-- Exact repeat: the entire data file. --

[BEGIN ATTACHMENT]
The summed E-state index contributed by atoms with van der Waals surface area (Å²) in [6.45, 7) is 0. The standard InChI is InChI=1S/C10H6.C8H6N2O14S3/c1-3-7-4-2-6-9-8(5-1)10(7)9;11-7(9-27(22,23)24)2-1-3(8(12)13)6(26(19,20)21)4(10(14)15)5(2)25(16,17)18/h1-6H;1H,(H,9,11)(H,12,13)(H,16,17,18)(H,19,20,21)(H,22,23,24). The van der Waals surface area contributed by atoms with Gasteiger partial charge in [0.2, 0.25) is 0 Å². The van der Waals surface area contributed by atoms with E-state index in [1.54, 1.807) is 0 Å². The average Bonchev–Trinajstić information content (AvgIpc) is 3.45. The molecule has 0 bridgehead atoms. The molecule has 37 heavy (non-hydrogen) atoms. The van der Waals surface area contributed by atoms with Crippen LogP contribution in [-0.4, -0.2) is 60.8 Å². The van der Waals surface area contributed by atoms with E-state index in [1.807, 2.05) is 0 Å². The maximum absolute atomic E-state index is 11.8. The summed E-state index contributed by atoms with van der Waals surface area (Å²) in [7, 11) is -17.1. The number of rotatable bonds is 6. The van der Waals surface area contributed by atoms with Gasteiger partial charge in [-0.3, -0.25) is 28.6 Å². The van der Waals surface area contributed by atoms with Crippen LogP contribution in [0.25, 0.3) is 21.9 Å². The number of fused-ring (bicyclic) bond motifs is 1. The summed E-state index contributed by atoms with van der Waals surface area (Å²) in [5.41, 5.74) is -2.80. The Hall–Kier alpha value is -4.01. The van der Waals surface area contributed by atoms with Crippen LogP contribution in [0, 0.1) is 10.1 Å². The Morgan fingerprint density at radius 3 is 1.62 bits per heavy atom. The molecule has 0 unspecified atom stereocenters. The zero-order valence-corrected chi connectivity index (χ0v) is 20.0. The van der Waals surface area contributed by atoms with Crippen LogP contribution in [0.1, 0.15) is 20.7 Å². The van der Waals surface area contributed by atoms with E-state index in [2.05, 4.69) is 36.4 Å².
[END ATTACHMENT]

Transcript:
The summed E-state index contributed by atoms with van der Waals surface area (Å²) in [6.45, 7) is 0. The standard InChI is InChI=1S/C10H6.C8H6N2O14S3/c1-3-7-4-2-6-9-8(5-1)10(7)9;11-7(9-27(22,23)24)2-1-3(8(12)13)6(26(19,20)21)4(10(14)15)5(2)25(16,17)18/h1-6H;1H,(H,9,11)(H,12,13)(H,16,17,18)(H,19,20,21)(H,22,23,24). The van der Waals surface area contributed by atoms with Gasteiger partial charge in [0.2, 0.25) is 0 Å². The van der Waals surface area contributed by atoms with E-state index in [1.54, 1.807) is 0 Å². The average Bonchev–Trinajstić information content (AvgIpc) is 3.45. The molecule has 0 bridgehead atoms. The molecule has 37 heavy (non-hydrogen) atoms. The van der Waals surface area contributed by atoms with Crippen LogP contribution in [-0.4, -0.2) is 60.8 Å². The van der Waals surface area contributed by atoms with E-state index in [1.807, 2.05) is 0 Å². The maximum absolute atomic E-state index is 11.8. The summed E-state index contributed by atoms with van der Waals surface area (Å²) in [7, 11) is -17.1. The number of rotatable bonds is 6. The van der Waals surface area contributed by atoms with Gasteiger partial charge in [-0.3, -0.25) is 28.6 Å². The van der Waals surface area contributed by atoms with Crippen LogP contribution in [0.25, 0.3) is 21.9 Å². The number of fused-ring (bicyclic) bond motifs is 1. The summed E-state index contributed by atoms with van der Waals surface area (Å²) in [5.41, 5.74) is -2.80. The Hall–Kier alpha value is -4.01. The van der Waals surface area contributed by atoms with Crippen LogP contribution in [0, 0.1) is 10.1 Å². The Morgan fingerprint density at radius 3 is 1.62 bits per heavy atom. The molecule has 0 unspecified atom stereocenters. The zero-order valence-corrected chi connectivity index (χ0v) is 20.0. The van der Waals surface area contributed by atoms with Crippen LogP contribution in [0.1, 0.15) is 20.7 Å². The van der Waals surface area contributed by atoms with E-state index in [2.05, 4.69) is 36.4 Å².